Melissa Harris-Perry offers new perspective to importance of voice, language in ‘Beyond the Dream’ keynote

Vaughn Cockayne and Vaughn Cockayne

BGSU welcomed Melissa Harris-Perry as one of four guests in the “Power of the Word” speaker series on Wednesday. 

President Rodney Rodgers set the tone for the night by discussing the spirit of Dr. Martin Luther King’s words. 

“Fifty years after his death, his commitments and accomplishments continue to inspire all of us. Not just here in our community but throughout the world,” he said.  

A diverse, crowded ballroom listened intently to what Harris-Perry had to say throughout the evening. She began her speech with the question, “Do voice and language matter in struggles for justice?” 

The audience responded in one collective, “yes.” Although she was passionate about these subjects, Harris-Perry told the audience she was not there to provide a single answer but to help people reflect, analyze and deepen how these questions are answered. 

Harris-Perry first invited everyone to use a few “shared analytic tools,” one being “#blackgirlskepticism.” This she described as being a way to view current events and racial politics from a conscious perspective; one that does not always accept the given narrative. 

The other tool: to just breathe. These tools gave the audience a way to deal with some of the topics she spoke about, as they may have evoked strong emotions. Counselors were also available if an audience member needed to speak with them privately. 

Harris-Perry emphasized the storytelling skills and influence of Dr. Martin Luther King during the civil rights movement but hit on the point that there are always other stories that are not told as often. 

“Throughout this movement, voice was about more than simply speaking,” she said.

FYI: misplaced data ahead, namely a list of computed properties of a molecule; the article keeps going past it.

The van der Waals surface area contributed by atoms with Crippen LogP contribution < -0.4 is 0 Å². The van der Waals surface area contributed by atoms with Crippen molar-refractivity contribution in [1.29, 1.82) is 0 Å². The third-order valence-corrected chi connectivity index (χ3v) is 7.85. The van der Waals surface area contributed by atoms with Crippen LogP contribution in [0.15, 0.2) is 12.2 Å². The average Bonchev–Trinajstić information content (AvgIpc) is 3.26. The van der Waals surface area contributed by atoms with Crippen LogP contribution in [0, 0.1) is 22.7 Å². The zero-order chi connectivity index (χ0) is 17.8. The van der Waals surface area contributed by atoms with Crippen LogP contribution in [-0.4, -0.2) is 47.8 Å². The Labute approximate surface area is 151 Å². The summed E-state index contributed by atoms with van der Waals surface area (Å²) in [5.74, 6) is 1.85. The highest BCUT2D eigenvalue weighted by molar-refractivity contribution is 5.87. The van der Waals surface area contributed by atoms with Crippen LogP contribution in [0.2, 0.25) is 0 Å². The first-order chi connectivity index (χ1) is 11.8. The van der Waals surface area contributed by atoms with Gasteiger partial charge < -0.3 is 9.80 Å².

Harris-Perry mentioned there were many members in the struggle for civil rights in America that were not African American and how understanding and learning the history of those who are not remembered for their speech but for their actions is important. 

One of the final aspects of Harris-Perry’s speech was the vulnerability of speaking out. She brought up the point that speaking up is not always empowering because it can feel terrifying to be vulnerable. Harris-Perry made her case by pointing to rape accusations that, when women spoke up, they were shouted down and made to feel vulnerable. 

“I’m a survivor of sexual assault … as a survivor, the main thing I’ve spent time doing is learning that it wasn’t on me. You couldn’t have put yourself in my shoes for one moment. Voice and language matter,” she said. 

Harris-Perry’s perspective on how we use language in our struggle against injustice sparked reaction from some members of the audience.

“She opened my mind to hear different perspectives. I grew up in the Midwest, and I lived in a lot of different places. These issues are still important, and I have to remember never silence my own voice,” Assistant Director for Diversity Education Toni Gordon said. 

People were also enthusiastic about the program that brings speakers like Harris-Perry to campus. 

“It brings fantastic people to campus and is my favorite part of the academic year. It brings so many diverse voices, which we really could use a lot more of on this campus. She is a seamless orator, brilliant,” professor in the School of Cultural and Critical Studies, Riddhima Sharma said.

Harris-Perry received a standing ovation, and Rogers was optimistic about what happens after the audience members go home. 

“This event engages discussion of others and other points of view. It also elevates the dialogue. I hope that there are hundreds of conversations sparked about what she said tonight as people leave,” Rogers said.